Applied XML in RSS, SOA(P) and REST
Lately there have been lots of debates about SOAP vs REST. To quickly summarize it: both SOAP and REST are about making ressources accessible via the web using XML. They have two different solutions for this. SOAP provides a toolkit that (in the best case) seamlessly integrates with your programming language of choice and provides the access to ressources by e.g. method calls on an object. This is done by providing a machine-readbale definition of the interface (WSDL file).
REST is about not providing a toolkit but rather defining simple APIs using HTTP GET, POST, PUT and DELETE as the commands, passing around chunks of XML. People argue that this is simpler than SOAP with all it’s toolkits (which are partially incompatible to each other etc.) and much more similar to the current architecture of the web, which is a great success after all.
Now all this stuff about Service Oriented Architectures seems to be marketing speak. But will REST really be better then SOAP? RSS feeds are an XML application which is already deployed very widely. It’s supported by many different tools in a read-only mode and by some even with a posting method.
The pro for REST is that RSS somehow works. People started providing content via HTTP GET in some rather loosley defined format, other people wrote aggregators for these ressources, and today we can read news from many different sites on our desktops easily.
The con is the effort needed to provide RSS support. Some of this comes from the “loosely defined format”. But the biggest part is from malformed XML, at least as far as I can see (blog posts by prominent RSS tool authors seem to support this). There is hardly any feed out there that really adheres the format. Additionally, there are lots of feeds out there which aren’t even XML. There is a huge amount of issues, from simple bad nesting to unescaped content, double-escaped content, bad namespaces, bad content encodings, etc. pp. And this is not even about adhering to a special schema. XML looks as if it was very easy to write and read, but in reality it’s a lot more complicated than you might think.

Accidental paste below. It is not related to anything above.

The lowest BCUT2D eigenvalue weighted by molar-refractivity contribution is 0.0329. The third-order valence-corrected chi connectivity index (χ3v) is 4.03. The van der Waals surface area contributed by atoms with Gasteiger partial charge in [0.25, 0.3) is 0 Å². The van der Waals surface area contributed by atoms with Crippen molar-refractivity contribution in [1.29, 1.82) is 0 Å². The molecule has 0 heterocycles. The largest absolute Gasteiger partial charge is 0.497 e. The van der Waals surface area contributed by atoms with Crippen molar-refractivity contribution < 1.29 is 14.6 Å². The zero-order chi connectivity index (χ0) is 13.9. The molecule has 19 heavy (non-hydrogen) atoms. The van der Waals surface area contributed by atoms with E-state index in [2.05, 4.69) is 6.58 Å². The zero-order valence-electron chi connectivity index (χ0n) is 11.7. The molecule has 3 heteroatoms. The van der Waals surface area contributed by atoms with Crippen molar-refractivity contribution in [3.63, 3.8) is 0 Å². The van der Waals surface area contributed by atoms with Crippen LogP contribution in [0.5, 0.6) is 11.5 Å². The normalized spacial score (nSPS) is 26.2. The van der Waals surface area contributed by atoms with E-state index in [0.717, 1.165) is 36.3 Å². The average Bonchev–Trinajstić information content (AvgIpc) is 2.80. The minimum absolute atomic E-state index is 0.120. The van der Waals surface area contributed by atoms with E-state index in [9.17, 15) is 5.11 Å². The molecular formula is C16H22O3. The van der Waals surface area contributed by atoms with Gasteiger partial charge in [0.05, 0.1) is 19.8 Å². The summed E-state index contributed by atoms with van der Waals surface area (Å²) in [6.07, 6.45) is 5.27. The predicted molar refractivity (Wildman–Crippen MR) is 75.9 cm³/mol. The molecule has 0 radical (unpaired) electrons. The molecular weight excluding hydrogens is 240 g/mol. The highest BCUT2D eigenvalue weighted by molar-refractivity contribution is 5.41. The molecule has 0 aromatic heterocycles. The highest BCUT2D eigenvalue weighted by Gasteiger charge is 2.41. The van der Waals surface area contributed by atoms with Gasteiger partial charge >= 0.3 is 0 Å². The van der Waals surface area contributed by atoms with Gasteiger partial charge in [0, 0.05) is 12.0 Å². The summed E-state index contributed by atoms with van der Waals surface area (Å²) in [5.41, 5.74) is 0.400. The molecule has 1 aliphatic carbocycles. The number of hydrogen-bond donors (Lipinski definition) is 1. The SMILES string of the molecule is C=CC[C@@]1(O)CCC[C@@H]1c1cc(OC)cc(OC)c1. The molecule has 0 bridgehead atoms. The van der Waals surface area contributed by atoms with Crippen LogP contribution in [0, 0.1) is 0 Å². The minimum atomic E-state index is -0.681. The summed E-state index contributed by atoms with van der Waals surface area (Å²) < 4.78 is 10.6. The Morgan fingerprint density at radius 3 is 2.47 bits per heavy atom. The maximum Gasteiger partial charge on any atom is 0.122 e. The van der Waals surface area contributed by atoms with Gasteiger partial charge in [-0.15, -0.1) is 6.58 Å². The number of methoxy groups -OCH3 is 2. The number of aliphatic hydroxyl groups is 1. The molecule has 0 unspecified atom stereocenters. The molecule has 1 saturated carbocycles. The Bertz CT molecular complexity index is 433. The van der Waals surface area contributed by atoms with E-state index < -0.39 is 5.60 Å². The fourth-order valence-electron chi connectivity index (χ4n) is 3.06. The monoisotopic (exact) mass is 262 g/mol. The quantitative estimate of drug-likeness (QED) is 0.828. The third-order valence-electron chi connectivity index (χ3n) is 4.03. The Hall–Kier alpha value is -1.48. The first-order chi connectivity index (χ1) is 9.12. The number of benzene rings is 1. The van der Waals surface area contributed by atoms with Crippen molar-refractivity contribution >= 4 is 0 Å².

Now what does this mean for REST? I think it is very likely that all custom XML applications where people don’t use toolkits, but rather write angle bracktes themselves, will suffer from the mentioned problems. You might argue that this is not such a big problem as RSS reader authors seem to get along with it too. But in this case everyone who wanted to use a specific REST application would need to write some magic, ultra-liberal parsing application. She wouldn’t be able to use XML technologies like XPath, DOM, XSLT out of the box, she wouldn’t even be able to use SAX.
Apart from that, assuming people were able to at least provide valid XML. What about the API. With RSS it’s relatively easy, there is only one big GET. But what if you wanted to provide more, like GET last 5 posts? You would start inventing an API, e.g. via query strings. Nothing bad about that, but how do you document that API? As far as I have seen it, most documentation in companies is done using Word documents. Most of this documentation is either too old, barely understandable, much too short, simply wrong or a combination of these.
A decent SOAP toolkit would provide the XML serialization of objects. It would also provide a basic minimum of documentation of the API (people would at least know which functions exist). Noone really has to care about the exotic WS-* stuff, but it’s there if you need it.
REST might be good for really small, really simple applications. But if you want to start something bigger, something that might involve lots of developers, might change over time, has an API that provides more than two methods, you should really use a toolkit or it will be a mess.